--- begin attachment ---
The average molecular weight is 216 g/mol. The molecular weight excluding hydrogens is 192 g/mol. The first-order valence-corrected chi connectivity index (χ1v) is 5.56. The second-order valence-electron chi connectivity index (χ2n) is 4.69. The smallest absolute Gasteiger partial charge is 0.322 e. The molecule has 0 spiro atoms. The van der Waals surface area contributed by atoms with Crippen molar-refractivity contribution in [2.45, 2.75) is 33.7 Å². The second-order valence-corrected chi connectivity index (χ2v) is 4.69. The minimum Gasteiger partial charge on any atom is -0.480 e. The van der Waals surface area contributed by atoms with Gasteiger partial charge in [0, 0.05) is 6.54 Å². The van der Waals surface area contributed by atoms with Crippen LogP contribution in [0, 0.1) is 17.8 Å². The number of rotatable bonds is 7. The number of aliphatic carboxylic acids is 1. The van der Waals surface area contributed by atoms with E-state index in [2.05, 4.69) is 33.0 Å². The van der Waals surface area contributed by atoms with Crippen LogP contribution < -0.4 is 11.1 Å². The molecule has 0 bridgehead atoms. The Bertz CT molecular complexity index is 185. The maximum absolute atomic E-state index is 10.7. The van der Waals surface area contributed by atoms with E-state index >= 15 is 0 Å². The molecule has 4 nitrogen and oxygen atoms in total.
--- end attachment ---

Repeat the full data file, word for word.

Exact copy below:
The average molecular weight is 216 g/mol. The molecular weight excluding hydrogens is 192 g/mol. The first-order valence-corrected chi connectivity index (χ1v) is 5.56. The second-order valence-electron chi connectivity index (χ2n) is 4.69. The smallest absolute Gasteiger partial charge is 0.322 e. The molecule has 0 spiro atoms. The van der Waals surface area contributed by atoms with Crippen molar-refractivity contribution in [2.45, 2.75) is 33.7 Å². The second-order valence-corrected chi connectivity index (χ2v) is 4.69. The minimum Gasteiger partial charge on any atom is -0.480 e. The van der Waals surface area contributed by atoms with Gasteiger partial charge in [0, 0.05) is 6.54 Å². The van der Waals surface area contributed by atoms with Crippen LogP contribution in [0, 0.1) is 17.8 Å². The number of rotatable bonds is 7. The number of aliphatic carboxylic acids is 1. The van der Waals surface area contributed by atoms with E-state index in [2.05, 4.69) is 33.0 Å². The van der Waals surface area contributed by atoms with Crippen LogP contribution < -0.4 is 11.1 Å². The molecule has 0 bridgehead atoms. The Bertz CT molecular complexity index is 185. The maximum absolute atomic E-state index is 10.7. The van der Waals surface area contributed by atoms with E-state index >= 15 is 0 Å². The molecule has 4 nitrogen and oxygen atoms in total.